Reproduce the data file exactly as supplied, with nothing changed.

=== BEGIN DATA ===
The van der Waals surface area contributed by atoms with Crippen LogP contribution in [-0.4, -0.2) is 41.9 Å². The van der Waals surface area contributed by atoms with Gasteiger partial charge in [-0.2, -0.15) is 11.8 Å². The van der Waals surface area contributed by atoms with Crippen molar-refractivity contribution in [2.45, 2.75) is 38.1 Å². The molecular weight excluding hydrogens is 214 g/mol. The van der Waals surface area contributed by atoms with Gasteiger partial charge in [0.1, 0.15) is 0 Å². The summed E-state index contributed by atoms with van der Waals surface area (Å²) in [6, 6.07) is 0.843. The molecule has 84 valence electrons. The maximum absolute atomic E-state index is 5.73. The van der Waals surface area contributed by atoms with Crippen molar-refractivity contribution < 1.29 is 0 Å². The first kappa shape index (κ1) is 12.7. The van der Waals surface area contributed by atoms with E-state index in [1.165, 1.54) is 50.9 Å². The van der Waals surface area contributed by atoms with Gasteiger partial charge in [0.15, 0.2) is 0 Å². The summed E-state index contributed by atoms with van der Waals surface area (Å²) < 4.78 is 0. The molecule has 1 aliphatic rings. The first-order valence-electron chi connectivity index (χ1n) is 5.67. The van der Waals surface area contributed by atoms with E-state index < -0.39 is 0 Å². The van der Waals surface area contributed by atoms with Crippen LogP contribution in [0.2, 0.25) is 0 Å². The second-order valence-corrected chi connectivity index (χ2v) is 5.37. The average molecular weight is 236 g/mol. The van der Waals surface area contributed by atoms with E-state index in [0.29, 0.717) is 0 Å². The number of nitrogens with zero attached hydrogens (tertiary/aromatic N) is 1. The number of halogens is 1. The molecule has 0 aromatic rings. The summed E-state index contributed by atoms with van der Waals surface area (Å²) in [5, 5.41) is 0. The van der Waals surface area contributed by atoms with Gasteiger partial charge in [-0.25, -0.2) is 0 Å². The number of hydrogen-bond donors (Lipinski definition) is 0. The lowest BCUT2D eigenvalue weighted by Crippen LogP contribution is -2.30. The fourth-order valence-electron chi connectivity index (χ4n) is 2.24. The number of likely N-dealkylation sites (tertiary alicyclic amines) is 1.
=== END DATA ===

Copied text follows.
The van der Waals surface area contributed by atoms with Crippen LogP contribution in [-0.4, -0.2) is 41.9 Å². The van der Waals surface area contributed by atoms with Gasteiger partial charge in [-0.2, -0.15) is 11.8 Å². The van der Waals surface area contributed by atoms with Crippen molar-refractivity contribution in [2.45, 2.75) is 38.1 Å². The molecular weight excluding hydrogens is 214 g/mol. The van der Waals surface area contributed by atoms with Gasteiger partial charge in [0.1, 0.15) is 0 Å². The summed E-state index contributed by atoms with van der Waals surface area (Å²) in [6, 6.07) is 0.843. The molecule has 84 valence electrons. The maximum absolute atomic E-state index is 5.73. The van der Waals surface area contributed by atoms with Crippen molar-refractivity contribution < 1.29 is 0 Å². The first kappa shape index (κ1) is 12.7. The van der Waals surface area contributed by atoms with E-state index in [1.165, 1.54) is 50.9 Å². The van der Waals surface area contributed by atoms with Gasteiger partial charge in [0.15, 0.2) is 0 Å². The summed E-state index contributed by atoms with van der Waals surface area (Å²) < 4.78 is 0. The molecule has 1 aliphatic rings. The first-order valence-electron chi connectivity index (χ1n) is 5.67. The van der Waals surface area contributed by atoms with E-state index < -0.39 is 0 Å². The van der Waals surface area contributed by atoms with Crippen LogP contribution in [0.2, 0.25) is 0 Å². The second-order valence-corrected chi connectivity index (χ2v) is 5.37. The average molecular weight is 236 g/mol. The van der Waals surface area contributed by atoms with E-state index in [0.29, 0.717) is 0 Å². The number of nitrogens with zero attached hydrogens (tertiary/aromatic N) is 1. The number of halogens is 1. The molecule has 0 aromatic rings. The summed E-state index contributed by atoms with van der Waals surface area (Å²) in [5, 5.41) is 0. The van der Waals surface area contributed by atoms with Gasteiger partial charge in [-0.25, -0.2) is 0 Å². The number of hydrogen-bond donors (Lipinski definition) is 0. The lowest BCUT2D eigenvalue weighted by Crippen LogP contribution is -2.30. The fourth-order valence-electron chi connectivity index (χ4n) is 2.24. The number of likely N-dealkylation sites (tertiary alicyclic amines) is 1.